It is not answered by words.  In many ways it is a question for the heart and not just for the head, for the inner eyes, not the exterior.  And, it is answered by music.  With child-like notes from the xylophone, with beating drums, and with tones of hope, growing expansion and eternity—all added to and infusing the drip drop notes of the ordinary every day—the question is answered, at least partially and in one way.


This is a different kind of birthday. And to me it does not musically speak of escaping the dreariness of the every day.  Rather, the answer echoes back, in and around the every day.  It challenges to see the today with a sense of eternity and meaning—rather than dreariness, it points to a romance, a poetry of life.  This beautiful artistic wrestle with death provides a penetrating inscape, not an escape.


Exploring a song or work of art is a different kind of interior exercise.  But, it’s not just for the artsy.  It taps and exercises capacities of the mind, emotions and imagination that are vital for perception and judgment but are often left dormant, atrophied, or to their own wild immature devices. Stopping, listening, beholding—all pretty important for this human thing.


This song sparks a series of questions for me.


In response to death, what makes a person capable of such a song—a song and answer naturally springing from the depths of the heart, and not an inauthentic answer of parroted words expressing how we’re supposed to see and feel, but don’t?


Do not the song’s “answers” express the natural and deep longings of the human heart?  Why would we assert and presume it more reasonable to view this natural drive, instinct and longing as an illusion—an artificial comforting blanket that covers the truth of things rather than points to it?  Is not creation—animals, plants, etc.—guided to what fulfills it by instinct and longing?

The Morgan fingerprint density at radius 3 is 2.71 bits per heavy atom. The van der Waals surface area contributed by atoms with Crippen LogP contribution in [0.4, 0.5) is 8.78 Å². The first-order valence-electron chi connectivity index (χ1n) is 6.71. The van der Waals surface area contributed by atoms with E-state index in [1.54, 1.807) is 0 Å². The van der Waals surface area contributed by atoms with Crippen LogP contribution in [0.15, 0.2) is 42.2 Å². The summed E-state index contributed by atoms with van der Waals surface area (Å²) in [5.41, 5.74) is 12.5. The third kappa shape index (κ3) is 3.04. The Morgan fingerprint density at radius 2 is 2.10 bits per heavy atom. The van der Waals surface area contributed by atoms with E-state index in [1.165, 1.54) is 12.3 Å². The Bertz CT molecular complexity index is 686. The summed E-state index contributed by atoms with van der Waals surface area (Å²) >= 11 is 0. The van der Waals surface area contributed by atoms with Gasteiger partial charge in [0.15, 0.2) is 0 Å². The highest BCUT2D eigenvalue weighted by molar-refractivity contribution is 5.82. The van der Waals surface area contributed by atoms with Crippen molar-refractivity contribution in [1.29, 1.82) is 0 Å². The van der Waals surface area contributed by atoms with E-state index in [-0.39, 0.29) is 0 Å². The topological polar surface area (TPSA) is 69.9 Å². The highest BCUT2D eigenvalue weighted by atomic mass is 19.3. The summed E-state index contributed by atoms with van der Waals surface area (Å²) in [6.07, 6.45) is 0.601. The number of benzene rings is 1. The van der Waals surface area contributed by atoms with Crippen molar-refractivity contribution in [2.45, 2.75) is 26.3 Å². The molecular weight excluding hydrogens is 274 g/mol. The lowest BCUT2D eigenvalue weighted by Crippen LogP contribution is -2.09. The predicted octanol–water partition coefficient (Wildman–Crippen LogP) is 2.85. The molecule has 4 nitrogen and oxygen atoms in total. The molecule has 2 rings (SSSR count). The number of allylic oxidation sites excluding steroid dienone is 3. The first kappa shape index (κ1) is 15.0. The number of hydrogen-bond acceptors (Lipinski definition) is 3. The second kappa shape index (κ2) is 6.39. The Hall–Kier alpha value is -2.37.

While not seeming “festive,” it’s also a relevant question at this time of year—the great feast of Christmas.  Is there any ultimate meaning or joy in the feast or any great feast for that matter if death is not brought to the stage—seen, heard, questioned, answered?  Isn’t the ultimate defeat of death the fountain source of joy for any great feast?


With respect to education, how much of real life enters into the culture, into the curriculum, into the experience of schools and learning?  And if it does enter, is it explored in a way that encourages a real personal search and, hopefully, discovery?  In a way that can touch the heart and emotions and that respects and encourages the intuitive and imaginative powers and capacities of children (or adults)?


Obviously, I think there are answers here—some, at least, and not all wrapped neat and clean and topped with a sentimental bow.  The power of the arts, of stories and songs is obviously an answer—and something we have known for a long, long time even if we tend to forget and at times institutionalize the forgetting.  Hopefully, simply reflecting on the experience of this beautiful little song provides a little something.


‘til then!



P.S.  BTW, I can’t encourage you enough to get this guy’s music and let it sink in and be with you for a while.

The Mysterious Production of Eggs


by Andrew Bird